• Balancing Act

    It’s a day off for me, which is rare these days. If I’m not at work, I’m usually catching up around the house, running errands, or pricing items to resell. I’m in over my head, most likely, but we’re really trying to make this adventure work for us…without killing my love of all things days-gone-by, would be nice.

    My approach has been to curate items I know someone will love, but waiting for perfect matches won’t always cover the space I’m renting, and it may never cover all the expenses of life. So, my husband and I walk a line of sorts, one written in chalk, but growing more permanent for me, and less so for him.

    He sees how other people make their money, and their ends meet, by selling new stuff at lower prices than the stores currently carrying them. I see it, too, I just let it be their thing and have zero desire to make it mine. I’m too in love with the truly vintage and awesomely antique to let my space become one that belongs in a flea market.

    Don’t get me wrong, flea markets are the jam. I’m just all for keeping things in their place, and maintaining the vibes each creates.

    So, I fight the good fight by giving up my days off, most of the time. Acquiring, researching, pricing, listing, tagging, staging…whatever it takes to get ahead of the conversation again. I just cannot pour myself into something I don’t love and believe in, and I have zero desire to sell just for the sake of selling.

    I’m all about rescuing things from time, and getting them into the right hands and homes. Nothing against bins divers, it’s just not for me. I love that it’s for them. Like, genuinely love it. I love the community of resellers and all the various avenues we tread. I love how we all share some of our secrets and all of our excitement. I cannot tell you how supportive and encouraging these new people in my life are to one another, and to me. It’s a wonderful thing to watch and be part of.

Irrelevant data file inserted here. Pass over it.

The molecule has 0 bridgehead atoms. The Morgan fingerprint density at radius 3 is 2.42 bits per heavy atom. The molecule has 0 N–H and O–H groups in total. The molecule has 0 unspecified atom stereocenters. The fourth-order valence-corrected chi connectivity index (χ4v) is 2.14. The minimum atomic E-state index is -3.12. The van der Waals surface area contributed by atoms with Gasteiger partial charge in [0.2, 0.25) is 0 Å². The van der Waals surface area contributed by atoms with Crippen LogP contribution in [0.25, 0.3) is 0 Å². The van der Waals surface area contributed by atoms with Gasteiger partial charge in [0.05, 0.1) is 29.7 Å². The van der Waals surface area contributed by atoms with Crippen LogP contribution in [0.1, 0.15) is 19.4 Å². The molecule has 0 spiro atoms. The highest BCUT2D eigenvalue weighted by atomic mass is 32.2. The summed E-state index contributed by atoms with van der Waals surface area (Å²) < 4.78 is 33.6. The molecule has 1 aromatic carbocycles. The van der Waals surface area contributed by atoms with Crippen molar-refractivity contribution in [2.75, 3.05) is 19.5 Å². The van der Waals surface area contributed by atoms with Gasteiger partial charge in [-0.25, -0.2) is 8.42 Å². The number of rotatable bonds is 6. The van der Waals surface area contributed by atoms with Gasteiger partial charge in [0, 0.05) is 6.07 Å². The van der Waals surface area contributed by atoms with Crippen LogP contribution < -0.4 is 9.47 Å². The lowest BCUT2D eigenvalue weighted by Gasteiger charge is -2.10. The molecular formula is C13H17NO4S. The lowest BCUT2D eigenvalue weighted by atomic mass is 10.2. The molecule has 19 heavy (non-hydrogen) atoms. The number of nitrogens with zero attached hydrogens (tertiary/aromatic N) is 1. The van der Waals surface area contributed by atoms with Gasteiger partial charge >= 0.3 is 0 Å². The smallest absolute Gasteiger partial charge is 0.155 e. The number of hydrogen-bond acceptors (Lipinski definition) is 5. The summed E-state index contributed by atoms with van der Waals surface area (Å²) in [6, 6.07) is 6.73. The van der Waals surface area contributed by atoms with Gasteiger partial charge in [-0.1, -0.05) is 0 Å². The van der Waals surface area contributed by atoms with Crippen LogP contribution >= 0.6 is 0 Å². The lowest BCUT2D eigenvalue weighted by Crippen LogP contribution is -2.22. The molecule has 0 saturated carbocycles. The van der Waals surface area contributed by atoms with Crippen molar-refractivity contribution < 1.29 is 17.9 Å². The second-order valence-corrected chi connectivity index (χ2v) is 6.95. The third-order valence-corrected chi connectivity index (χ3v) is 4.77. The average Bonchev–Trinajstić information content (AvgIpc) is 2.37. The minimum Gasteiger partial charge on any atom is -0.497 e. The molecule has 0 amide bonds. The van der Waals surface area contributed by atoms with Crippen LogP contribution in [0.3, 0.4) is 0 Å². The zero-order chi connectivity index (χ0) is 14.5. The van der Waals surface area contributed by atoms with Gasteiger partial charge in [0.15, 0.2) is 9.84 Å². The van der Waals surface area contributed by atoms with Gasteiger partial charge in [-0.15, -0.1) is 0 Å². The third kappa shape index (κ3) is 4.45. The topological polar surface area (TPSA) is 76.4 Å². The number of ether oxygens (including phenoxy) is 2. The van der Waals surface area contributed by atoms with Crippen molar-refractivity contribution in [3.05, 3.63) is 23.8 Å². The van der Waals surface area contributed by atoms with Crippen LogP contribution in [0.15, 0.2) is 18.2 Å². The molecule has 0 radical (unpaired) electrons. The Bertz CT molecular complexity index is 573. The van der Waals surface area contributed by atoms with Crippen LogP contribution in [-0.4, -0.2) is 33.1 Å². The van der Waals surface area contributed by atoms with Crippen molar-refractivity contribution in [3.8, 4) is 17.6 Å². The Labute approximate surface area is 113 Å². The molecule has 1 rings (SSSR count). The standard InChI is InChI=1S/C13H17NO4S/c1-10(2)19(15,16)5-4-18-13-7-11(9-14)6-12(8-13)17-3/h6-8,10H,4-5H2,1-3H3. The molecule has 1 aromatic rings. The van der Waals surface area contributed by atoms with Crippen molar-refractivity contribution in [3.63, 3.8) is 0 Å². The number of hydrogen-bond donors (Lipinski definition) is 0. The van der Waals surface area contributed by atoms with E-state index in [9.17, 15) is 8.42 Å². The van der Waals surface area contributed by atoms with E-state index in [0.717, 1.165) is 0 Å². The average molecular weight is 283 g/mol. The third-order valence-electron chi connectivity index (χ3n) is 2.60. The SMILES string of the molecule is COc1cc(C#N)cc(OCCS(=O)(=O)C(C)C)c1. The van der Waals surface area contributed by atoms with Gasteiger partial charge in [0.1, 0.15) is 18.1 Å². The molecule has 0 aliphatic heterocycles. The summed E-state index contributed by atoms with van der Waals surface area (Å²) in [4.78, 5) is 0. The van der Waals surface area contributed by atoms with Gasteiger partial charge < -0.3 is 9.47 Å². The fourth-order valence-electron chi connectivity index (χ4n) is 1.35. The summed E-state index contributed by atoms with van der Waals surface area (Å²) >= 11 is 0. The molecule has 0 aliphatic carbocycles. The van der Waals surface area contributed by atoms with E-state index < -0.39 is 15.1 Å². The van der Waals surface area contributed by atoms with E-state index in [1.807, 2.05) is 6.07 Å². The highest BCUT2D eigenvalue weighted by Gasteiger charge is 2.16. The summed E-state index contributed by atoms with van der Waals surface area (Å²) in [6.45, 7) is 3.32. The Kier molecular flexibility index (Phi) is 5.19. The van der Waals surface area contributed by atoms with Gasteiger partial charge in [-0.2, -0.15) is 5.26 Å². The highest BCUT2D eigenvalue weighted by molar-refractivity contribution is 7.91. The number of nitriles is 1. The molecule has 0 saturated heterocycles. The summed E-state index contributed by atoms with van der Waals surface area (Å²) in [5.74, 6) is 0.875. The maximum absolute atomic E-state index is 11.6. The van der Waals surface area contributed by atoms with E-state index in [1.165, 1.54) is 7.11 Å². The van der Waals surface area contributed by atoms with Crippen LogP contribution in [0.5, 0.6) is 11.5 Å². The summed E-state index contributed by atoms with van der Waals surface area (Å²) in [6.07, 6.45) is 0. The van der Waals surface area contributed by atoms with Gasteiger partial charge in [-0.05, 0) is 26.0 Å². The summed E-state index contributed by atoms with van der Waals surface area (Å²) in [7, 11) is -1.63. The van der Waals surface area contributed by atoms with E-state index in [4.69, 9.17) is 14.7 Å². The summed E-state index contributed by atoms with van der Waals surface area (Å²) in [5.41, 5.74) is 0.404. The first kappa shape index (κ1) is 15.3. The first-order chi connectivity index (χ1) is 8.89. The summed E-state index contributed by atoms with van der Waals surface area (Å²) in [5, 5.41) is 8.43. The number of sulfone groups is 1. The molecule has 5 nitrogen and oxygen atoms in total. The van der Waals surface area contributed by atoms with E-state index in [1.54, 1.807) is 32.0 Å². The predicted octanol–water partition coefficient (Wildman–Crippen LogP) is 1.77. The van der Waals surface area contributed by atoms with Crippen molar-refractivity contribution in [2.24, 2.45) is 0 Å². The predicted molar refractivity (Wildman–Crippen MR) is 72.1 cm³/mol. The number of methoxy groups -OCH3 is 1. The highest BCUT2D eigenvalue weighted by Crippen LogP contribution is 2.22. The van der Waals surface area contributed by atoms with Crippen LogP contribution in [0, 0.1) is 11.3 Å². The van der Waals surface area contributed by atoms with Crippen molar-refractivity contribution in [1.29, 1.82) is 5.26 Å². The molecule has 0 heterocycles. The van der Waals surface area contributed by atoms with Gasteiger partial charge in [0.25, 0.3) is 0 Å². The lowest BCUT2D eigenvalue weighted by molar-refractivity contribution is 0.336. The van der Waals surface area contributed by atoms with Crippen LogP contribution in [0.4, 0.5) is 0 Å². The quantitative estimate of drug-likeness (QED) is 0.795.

Today’s a day off. I’m not reminding you so much as I’m reminding myself.

    Sure, my shelves need more items, and my items need to get off my living room floor. Sure, all these books aren’t gonna hop into my Etsy shop on their own. Sure, I could be washing a dish or ten or twenty million. My body needs other things, though, and that’s why I need to focus on today. Rest. Laughter. Daydreams. Repeat.

    P.S. I hit publish and started working on books. Like I knew I would.

  • Wandering Works

    I thought I’d be dead by now. Something in me just couldn’t imagine lasting beyond 36. I’ve always been weird, what can I say.

    Now that I’m 44, I can’t imagine squeezing everything in by the end of it all.

    I make it to 83 in my imaginings, now.

    Life has a way of changing how we see things, even imaginary ones. I think I’ve changed how I person, more than I’ve changed as a person. If that makes sense, you’re in the right place.

    These days, I’m seen as a people person, and someone who is organized and hard working. I thought those things were always there, just less tapped into, I suppose. It’s funny how a different environment can invite you further into yourself that way.